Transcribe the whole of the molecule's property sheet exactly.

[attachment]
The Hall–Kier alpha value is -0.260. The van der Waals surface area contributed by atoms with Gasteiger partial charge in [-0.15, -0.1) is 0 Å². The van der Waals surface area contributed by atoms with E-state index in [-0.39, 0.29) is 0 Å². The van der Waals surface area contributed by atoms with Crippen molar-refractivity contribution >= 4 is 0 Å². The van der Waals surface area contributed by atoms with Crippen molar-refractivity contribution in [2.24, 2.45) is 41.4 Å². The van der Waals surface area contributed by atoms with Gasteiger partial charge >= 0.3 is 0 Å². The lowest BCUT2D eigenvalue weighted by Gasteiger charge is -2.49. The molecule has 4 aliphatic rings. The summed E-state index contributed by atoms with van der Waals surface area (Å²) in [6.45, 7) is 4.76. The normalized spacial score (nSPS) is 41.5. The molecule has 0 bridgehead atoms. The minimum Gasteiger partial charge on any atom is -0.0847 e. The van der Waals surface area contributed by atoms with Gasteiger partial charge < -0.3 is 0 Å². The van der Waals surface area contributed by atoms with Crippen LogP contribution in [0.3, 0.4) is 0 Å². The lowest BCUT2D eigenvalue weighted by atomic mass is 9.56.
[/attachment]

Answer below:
The Hall–Kier alpha value is -0.260. The van der Waals surface area contributed by atoms with Gasteiger partial charge in [-0.15, -0.1) is 0 Å². The van der Waals surface area contributed by atoms with E-state index in [-0.39, 0.29) is 0 Å². The van der Waals surface area contributed by atoms with Crippen molar-refractivity contribution >= 4 is 0 Å². The van der Waals surface area contributed by atoms with Crippen molar-refractivity contribution in [2.24, 2.45) is 41.4 Å². The van der Waals surface area contributed by atoms with Gasteiger partial charge >= 0.3 is 0 Å². The lowest BCUT2D eigenvalue weighted by Gasteiger charge is -2.49. The molecule has 4 aliphatic rings. The summed E-state index contributed by atoms with van der Waals surface area (Å²) in [6.45, 7) is 4.76. The normalized spacial score (nSPS) is 41.5. The molecule has 0 bridgehead atoms. The minimum Gasteiger partial charge on any atom is -0.0847 e. The van der Waals surface area contributed by atoms with Gasteiger partial charge < -0.3 is 0 Å². The van der Waals surface area contributed by atoms with Crippen LogP contribution in [0.3, 0.4) is 0 Å². The lowest BCUT2D eigenvalue weighted by atomic mass is 9.56.